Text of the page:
Marketing season

By | September 30, 2019

Wow! WMS is looking us in the face. It seems like only yesterday that I thought the world would end before church was over. The seconds dragged by. Wouldn’t it be great to bring back some of that version of time management into our future? 

Unfortunately, that can’t happen, and time marches on…. 

Kerry Knudsen

We are distributing our 2019 Readers’ Survey questions this week, to be compiled and added to the November issue. Suppliers sometimes overlook the November issue for all the obvious reasons – Christmas doldrums, changing fiscal years and perceived lack of reader engagement. However, that last one, lack of reader engagement, is not accurate. The readers are fully engaged in our November issues, and are especially engaged in our surveys.  

We discussed the value of our surveys two months ago. In a nutshell, we respect the readers’ time and don’t bomb them with spam, and they know it. In addition, we use tightly controlled survey protocols to assure an accurate snapshot of what the readers think. As with our other editorial content, we are independent, professionally trained, credible and thorough.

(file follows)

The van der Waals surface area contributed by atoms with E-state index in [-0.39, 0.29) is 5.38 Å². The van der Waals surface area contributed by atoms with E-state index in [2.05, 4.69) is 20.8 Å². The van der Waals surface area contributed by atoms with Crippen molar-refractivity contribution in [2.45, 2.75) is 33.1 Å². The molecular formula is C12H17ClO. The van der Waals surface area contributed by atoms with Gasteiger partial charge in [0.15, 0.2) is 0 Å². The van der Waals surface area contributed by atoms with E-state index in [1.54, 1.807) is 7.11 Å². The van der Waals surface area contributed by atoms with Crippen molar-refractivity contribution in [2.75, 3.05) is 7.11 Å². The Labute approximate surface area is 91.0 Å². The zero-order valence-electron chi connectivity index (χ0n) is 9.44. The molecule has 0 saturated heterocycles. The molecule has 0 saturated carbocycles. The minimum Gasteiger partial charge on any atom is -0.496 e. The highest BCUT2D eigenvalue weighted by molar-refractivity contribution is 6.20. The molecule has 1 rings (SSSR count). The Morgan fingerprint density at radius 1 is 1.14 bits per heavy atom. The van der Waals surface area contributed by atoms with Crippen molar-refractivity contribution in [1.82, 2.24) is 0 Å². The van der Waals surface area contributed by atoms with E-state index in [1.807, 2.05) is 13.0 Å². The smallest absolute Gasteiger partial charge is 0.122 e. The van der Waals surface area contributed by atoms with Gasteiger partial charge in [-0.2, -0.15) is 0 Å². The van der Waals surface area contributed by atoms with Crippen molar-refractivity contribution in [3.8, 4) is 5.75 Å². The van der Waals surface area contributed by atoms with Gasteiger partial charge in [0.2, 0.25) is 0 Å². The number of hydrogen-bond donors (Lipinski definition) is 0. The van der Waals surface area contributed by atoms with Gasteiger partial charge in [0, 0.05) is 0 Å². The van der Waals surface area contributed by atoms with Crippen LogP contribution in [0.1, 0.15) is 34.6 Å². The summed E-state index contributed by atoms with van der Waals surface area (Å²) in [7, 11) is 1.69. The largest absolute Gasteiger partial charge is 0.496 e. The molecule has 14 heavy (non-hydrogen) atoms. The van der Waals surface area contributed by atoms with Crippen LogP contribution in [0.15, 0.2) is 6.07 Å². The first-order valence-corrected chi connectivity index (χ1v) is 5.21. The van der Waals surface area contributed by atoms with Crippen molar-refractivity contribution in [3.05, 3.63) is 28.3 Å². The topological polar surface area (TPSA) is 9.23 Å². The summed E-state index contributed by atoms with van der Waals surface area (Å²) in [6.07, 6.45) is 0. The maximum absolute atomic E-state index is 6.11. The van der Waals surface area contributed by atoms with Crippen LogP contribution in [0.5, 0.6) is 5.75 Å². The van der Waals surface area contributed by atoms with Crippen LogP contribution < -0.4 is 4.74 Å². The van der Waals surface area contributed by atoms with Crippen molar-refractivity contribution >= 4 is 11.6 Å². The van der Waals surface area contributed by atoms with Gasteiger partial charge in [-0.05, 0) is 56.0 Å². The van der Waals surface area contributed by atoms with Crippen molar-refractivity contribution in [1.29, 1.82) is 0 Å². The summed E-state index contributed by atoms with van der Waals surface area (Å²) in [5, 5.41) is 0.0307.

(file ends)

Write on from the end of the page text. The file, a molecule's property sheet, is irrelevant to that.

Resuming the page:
Most importantly for suppliers, the readers trust us and simply love to see what their peers think. As with any group picture, the people that are in it want to seek out their own faces and the faces of people they know. Everybody reads our surveys. 

Obvious spot for a plug. If you are not in our November issue, you should know why. It is one of the most-read, most-studied issues of the year. Also, we provide the opportunity to place your ad next to or inside the survey. Call Steve. He knows. 

Still talking about November (I’ll get to Trump in a minute), that is the issue where we polybag our Wood Industry Wall Calendar. Unlike the magazine proper, there are only a few slots open on the 2020 calendar, and when they are gone they are gone. In the magazine, we can cut a little and add a little. If we cut a month out of 2020, I guarantee it will get noticed. Ads for the calendar close right after WMS, but, as I said, they’re almost gone already. Last year’s advertisers have first refusal, and most have acted on it. 

OK. Trump.  

I expect everybody has a firm opinion already on Trump. I try to be objective, but it’s tough in the face of clearly deliberately false information, so I’m more focused on the press than I am on politics. 

For example, besides making-up phrases out of Trump’s phone call to Volodymyr Zelensky, the president of Ukraine, House Judiciary Chairman Adam Schiff also seems to have misconstrued the call, itself.  

Schiff hears the transcript to say that Trump asked Zelensky to “look into” potential malfeasance by former Vice President Joe Biden, and he interprets that to mean Trump wants Zelensky to mess up the 2020 election with “dirt on a political opponent.”